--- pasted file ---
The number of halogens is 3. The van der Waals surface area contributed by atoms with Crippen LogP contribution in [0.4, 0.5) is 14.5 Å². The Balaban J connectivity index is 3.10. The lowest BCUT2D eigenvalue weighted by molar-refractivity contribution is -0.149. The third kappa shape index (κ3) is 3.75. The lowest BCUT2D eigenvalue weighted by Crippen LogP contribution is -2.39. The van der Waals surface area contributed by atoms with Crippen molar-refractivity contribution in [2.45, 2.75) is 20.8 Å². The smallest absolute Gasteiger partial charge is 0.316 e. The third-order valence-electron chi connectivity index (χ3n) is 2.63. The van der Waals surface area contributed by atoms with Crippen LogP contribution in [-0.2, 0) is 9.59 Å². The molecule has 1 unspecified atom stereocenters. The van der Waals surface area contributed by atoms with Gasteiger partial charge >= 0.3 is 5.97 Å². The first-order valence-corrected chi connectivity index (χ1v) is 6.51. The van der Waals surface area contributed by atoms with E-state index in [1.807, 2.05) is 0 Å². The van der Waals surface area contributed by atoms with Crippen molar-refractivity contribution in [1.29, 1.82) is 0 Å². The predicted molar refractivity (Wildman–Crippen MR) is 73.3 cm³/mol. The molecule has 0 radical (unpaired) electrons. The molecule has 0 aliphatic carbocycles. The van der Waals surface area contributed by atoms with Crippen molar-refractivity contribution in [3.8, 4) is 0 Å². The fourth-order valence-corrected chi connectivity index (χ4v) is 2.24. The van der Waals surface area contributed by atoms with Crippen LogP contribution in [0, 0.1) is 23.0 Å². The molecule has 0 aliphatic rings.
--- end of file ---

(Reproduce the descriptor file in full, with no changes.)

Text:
The number of halogens is 3. The van der Waals surface area contributed by atoms with Crippen LogP contribution in [0.4, 0.5) is 14.5 Å². The Balaban J connectivity index is 3.10. The lowest BCUT2D eigenvalue weighted by molar-refractivity contribution is -0.149. The third kappa shape index (κ3) is 3.75. The lowest BCUT2D eigenvalue weighted by Crippen LogP contribution is -2.39. The van der Waals surface area contributed by atoms with Crippen molar-refractivity contribution in [2.45, 2.75) is 20.8 Å². The smallest absolute Gasteiger partial charge is 0.316 e. The third-order valence-electron chi connectivity index (χ3n) is 2.63. The van der Waals surface area contributed by atoms with Crippen LogP contribution in [-0.2, 0) is 9.59 Å². The molecule has 1 unspecified atom stereocenters. The van der Waals surface area contributed by atoms with Gasteiger partial charge >= 0.3 is 5.97 Å². The first-order valence-corrected chi connectivity index (χ1v) is 6.51. The van der Waals surface area contributed by atoms with E-state index in [1.807, 2.05) is 0 Å². The van der Waals surface area contributed by atoms with Crippen molar-refractivity contribution in [1.29, 1.82) is 0 Å². The predicted molar refractivity (Wildman–Crippen MR) is 73.3 cm³/mol. The molecule has 0 radical (unpaired) electrons. The molecule has 0 aliphatic carbocycles. The van der Waals surface area contributed by atoms with Crippen molar-refractivity contribution in [3.8, 4) is 0 Å². The fourth-order valence-corrected chi connectivity index (χ4v) is 2.24. The van der Waals surface area contributed by atoms with Crippen LogP contribution in [0, 0.1) is 23.0 Å². The molecule has 0 aliphatic rings.